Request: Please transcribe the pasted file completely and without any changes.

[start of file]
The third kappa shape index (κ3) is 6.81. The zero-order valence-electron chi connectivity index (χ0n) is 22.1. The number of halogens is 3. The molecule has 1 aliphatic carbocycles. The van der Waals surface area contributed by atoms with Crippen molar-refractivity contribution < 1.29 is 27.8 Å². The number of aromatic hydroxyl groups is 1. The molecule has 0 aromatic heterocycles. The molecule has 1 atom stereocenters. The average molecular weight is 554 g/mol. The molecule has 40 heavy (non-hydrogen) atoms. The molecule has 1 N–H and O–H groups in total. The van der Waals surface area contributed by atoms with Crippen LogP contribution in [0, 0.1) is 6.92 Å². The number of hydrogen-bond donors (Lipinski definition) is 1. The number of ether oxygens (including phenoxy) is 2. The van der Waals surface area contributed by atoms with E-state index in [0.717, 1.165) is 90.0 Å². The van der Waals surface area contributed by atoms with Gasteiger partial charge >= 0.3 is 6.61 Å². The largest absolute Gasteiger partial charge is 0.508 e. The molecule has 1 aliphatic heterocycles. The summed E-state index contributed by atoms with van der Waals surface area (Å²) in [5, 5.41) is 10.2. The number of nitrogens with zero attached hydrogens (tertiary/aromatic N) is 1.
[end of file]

The third kappa shape index (κ3) is 6.81. The zero-order valence-electron chi connectivity index (χ0n) is 22.1. The number of halogens is 3. The molecule has 1 aliphatic carbocycles. The van der Waals surface area contributed by atoms with Crippen molar-refractivity contribution < 1.29 is 27.8 Å². The number of aromatic hydroxyl groups is 1. The molecule has 0 aromatic heterocycles. The molecule has 1 atom stereocenters. The average molecular weight is 554 g/mol. The molecule has 40 heavy (non-hydrogen) atoms. The molecule has 1 N–H and O–H groups in total. The van der Waals surface area contributed by atoms with Crippen LogP contribution in [0, 0.1) is 6.92 Å². The number of hydrogen-bond donors (Lipinski definition) is 1. The number of ether oxygens (including phenoxy) is 2. The van der Waals surface area contributed by atoms with E-state index in [0.717, 1.165) is 90.0 Å². The van der Waals surface area contributed by atoms with Gasteiger partial charge >= 0.3 is 6.61 Å². The largest absolute Gasteiger partial charge is 0.508 e. The molecule has 1 aliphatic heterocycles. The summed E-state index contributed by atoms with van der Waals surface area (Å²) in [5, 5.41) is 10.2. The number of nitrogens with zero attached hydrogens (tertiary/aromatic N) is 1.